Traditional communications still work

WITH today's modern communications, it only takes the press of a button to send a note which arrives in an instant.But two children playing on Felixstowe's beach were thrilled to find an old-fashioned way of getting in touch where nature delivers it at her whim and in her own time - a message in a bottle.

WITH today's modern communications, it only takes the press of a button to send a note which arrives in an instant.

But two children playing on Felixstowe's beach were thrilled to find an old-fashioned way of getting in touch where nature delivers it at her whim and in her own time - a message in a bottle.

Seven-year-old Tazmin Girling and her brother Charlie, 11, discovered the litre plastic fizzy drinks bottle with its message inside on the shore near the pier in Undercliff Road West.

The message from a 12-year-old Dutch girl was written on paper, rolled up and tied with string.


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“The children were playing on the beach when they saw the bottle being washed up,” said their mum, Melissa Girling, of Grove Lane, Ipswich.

“They were saying there was something in it and one of them picked it up and came up the beach to me and there was a real message inside - they were dead chuffed.

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“I thought it was going to just another thing to take home along with all the shells and other things they like to collect from the beach.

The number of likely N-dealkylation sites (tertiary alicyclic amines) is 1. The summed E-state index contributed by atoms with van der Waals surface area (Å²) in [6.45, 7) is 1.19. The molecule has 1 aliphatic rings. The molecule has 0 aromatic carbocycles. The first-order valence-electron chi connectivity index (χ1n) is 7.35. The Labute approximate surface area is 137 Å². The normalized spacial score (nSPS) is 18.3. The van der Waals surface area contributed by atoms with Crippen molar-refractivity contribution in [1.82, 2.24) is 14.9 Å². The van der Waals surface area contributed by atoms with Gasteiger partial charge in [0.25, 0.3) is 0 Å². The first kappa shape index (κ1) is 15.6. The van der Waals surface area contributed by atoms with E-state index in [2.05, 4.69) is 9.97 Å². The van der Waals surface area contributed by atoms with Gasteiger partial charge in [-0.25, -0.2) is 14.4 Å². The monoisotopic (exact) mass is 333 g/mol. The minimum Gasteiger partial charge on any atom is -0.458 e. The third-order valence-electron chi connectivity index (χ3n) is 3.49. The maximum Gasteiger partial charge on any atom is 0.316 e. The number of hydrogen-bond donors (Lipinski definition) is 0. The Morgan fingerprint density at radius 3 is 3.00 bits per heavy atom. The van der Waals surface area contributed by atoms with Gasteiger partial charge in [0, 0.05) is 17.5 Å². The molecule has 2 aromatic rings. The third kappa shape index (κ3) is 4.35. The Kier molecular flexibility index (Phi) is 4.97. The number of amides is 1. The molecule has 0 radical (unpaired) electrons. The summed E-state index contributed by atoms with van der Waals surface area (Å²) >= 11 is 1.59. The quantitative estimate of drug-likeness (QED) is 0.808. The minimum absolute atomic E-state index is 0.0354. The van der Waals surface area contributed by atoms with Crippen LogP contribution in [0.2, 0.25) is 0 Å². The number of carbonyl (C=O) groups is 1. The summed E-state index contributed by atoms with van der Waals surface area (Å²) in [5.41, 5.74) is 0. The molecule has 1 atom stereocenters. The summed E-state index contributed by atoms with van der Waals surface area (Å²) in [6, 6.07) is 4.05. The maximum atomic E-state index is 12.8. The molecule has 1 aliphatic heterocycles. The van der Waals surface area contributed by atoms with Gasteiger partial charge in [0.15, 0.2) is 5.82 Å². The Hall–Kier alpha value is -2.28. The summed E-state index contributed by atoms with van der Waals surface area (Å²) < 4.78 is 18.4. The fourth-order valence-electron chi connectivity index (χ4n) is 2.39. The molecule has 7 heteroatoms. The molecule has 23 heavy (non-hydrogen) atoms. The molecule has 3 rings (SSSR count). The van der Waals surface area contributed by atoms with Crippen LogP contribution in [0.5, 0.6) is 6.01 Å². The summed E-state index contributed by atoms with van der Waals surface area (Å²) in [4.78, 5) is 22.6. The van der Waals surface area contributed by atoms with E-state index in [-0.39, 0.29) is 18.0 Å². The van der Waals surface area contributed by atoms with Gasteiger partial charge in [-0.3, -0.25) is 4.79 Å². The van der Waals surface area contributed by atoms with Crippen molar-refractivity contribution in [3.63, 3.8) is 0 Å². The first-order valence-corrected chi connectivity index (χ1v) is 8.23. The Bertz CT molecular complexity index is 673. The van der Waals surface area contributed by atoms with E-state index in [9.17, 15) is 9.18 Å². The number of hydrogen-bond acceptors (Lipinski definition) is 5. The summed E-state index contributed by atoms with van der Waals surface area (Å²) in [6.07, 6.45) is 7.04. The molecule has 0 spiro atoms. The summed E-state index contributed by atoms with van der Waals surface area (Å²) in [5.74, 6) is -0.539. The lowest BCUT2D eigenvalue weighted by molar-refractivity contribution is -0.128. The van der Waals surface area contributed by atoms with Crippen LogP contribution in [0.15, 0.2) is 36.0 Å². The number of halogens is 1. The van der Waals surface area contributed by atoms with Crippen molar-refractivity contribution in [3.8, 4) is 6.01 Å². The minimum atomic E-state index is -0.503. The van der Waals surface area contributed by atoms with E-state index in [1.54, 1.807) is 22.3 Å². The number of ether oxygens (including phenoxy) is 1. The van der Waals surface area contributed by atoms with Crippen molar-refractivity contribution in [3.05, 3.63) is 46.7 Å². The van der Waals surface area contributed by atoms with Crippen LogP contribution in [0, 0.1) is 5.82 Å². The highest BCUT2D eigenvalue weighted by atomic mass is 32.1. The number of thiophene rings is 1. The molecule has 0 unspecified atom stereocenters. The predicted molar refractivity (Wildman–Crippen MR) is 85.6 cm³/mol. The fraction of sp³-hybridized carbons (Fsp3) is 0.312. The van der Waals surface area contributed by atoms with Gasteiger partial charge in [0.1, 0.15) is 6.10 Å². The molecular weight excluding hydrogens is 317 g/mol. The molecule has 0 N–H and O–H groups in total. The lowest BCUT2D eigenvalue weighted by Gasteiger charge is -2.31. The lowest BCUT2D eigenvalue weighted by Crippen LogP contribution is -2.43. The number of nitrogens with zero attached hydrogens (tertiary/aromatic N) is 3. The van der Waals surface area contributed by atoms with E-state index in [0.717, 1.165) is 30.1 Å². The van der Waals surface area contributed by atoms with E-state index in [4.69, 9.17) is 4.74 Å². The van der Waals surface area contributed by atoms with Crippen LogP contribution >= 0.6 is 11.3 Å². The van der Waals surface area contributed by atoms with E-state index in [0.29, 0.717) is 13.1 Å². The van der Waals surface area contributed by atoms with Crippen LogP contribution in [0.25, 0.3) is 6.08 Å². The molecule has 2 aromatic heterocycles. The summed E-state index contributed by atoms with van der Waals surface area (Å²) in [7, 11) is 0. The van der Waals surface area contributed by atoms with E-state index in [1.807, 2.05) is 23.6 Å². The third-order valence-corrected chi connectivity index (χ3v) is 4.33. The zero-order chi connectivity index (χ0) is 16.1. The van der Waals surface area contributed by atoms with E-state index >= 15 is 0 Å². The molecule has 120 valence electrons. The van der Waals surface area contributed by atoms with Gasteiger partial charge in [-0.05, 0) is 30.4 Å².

“It was quite exciting - the kind of thing which happens in story books.”

The message was from a girl called Melissa Conijn, of Brandenburg, Anna Paulowna, not far from Den Helder, Holland, and was popped into the North Sea on May 20 and took nine days to get across the water to Suffolk.

It simply asked for the finder to write back to her, telling her the time and place where it was found.

“Charlie is going to write back to the girl and we will see what happens,” said Ms Girling, who also has a daughter Leah, three.

“It is such a lovely thing to have happened - we have never found anything like that on the beach before.”

The children, who go to Clifford Road Primary School, Ipswich, are planning to take the bottle in to show their classmates.

It is the latest in a series of unusual finds on Felixstowe's beaches this year.

Workmen building new sea defences found a 1,000lb German World War Two bomb which led to the evacuation of part of the town. After being lost and then found again, the bomb was detonated off the coast, causing a huge bang.

Walker Christopher Barber recently found a sheep's horn on the shore, and nine-year-old John Hornsby found a horse's head.

Have you made on exciting find on Suffolk's shore? Write to Your Letters, Evening Star, 30 Lower Brook Street, Ipswich, IP4 1AN, or e-mail EveningStarLetters@eveningstar.co.uk

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